The Chicken Soup for My Soul

My kids love the “Kai See Hor Fun” or Chicken Koay Teow at Old Town.  Being an Ipoh-bred lass, I have definitely had my fair share of yummy chicken koay teow, which originates from my hometown.  I have often wondered how a seemingly simple-looking dish can taste so good.

My curiosity got the better of me and made me determined enough to try making it myself.

I was sure it was not as simple as boiling chicken stock and pouring it over koay teow.  Surely there must be a secret step involved.

And when I stumbled on this recipe from ChopinandMysaucepan, I knew I had found THE recipe.  It was the writer’s mother’s very own recipe, and it just felt so authentic when I read it.  The pictures seemed to call out to me and it looked simple enough to try.  Plus I found out what the “top secret ingredient” is… 🙂

So I tried it out last week, …and here’s we had for dinner that night:


Looks good, right? 🙂  I especially like the way how the orangey oil adds color to the dish.

Wanna know what the secret step/ingredient is?

It’s in that orangey-colored prawn oil, drizzled over the koay teow right before serving.  The orange color does not come from the prawns but from the gently-simmered prawn heads in oil.

I had to remove the heads from the prawns, and THEN remove the shells from the prawn heads.

Prawn heads, shelled and washed

Here comes the crucial part: simmer the prawn heads in vegetable oil until they turn crispy, and the oil turns orangey-brown.

Prawn heads enjoying a simmering oil bath

Here’s the prawn oil that I obtained:


Of course, I also did not forget another important ingredient that gives that extra Oooomph!!

Spicy “Bird’s Eye Chili” or “Cabai Burung” for that extra KICK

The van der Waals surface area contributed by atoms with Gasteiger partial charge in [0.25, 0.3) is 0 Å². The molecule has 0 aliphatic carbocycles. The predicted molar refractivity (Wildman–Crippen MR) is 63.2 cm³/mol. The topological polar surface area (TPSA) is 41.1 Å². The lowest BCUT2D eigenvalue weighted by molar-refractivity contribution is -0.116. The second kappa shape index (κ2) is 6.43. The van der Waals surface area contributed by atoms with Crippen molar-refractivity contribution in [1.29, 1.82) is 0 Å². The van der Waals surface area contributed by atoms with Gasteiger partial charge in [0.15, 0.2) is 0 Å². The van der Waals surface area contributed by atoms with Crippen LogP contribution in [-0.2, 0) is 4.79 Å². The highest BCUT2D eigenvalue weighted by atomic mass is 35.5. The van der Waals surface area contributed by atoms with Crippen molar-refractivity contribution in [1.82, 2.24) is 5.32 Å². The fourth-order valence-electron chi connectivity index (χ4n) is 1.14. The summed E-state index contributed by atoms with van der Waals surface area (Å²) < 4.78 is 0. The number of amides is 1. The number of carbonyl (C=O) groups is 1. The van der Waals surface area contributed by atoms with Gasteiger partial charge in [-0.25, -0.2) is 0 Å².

My son said it did not taste exactly like Old Town’s, but he still finished his whole bowl.  And surely it’s a good sign when hubby asks for seconds, right? 🙂

The recipe I referred to stated that this dish is like Malaysia’s answer to chicken soup for the soul, and in my case, it was definitely chicken soup for my soul, no matter where I may be 🙂


Chicken Koay Teow (Kai See Hor Fun)
Serves: 2-3 persons
(adapted from the original recipe here)


20- 25 medium to large prawns
2 pieces chicken carcass, fat trimmed and rinsed (I omitted this)
3 -4 large pieces pork bones, fat trimmed and rinsed (I omitted this)
2 pieces chicken drumstick and thigh
1 kg fresh koay teow
2 bunches garlic chives
1 bunch coriander (optional)
2 stalks shallots
1 tablespoon white peppercorn
1 cup vegetable oil
5 – 10 fresh birdseye / large red chillies  and soy sauce (as dipping sauce)
Deep fried spring onions for garnishing (I omitted this)
Salt to taste


1. Using a pair of kitchen scissors, trim prawn heads, remove from body and slit prawn lengthwise down its back and devein.
2. Put prawns into 3 litres of boiling water and cook prawns for 2 minutes. Remove and drain prawns in cold running water to stop its cooking.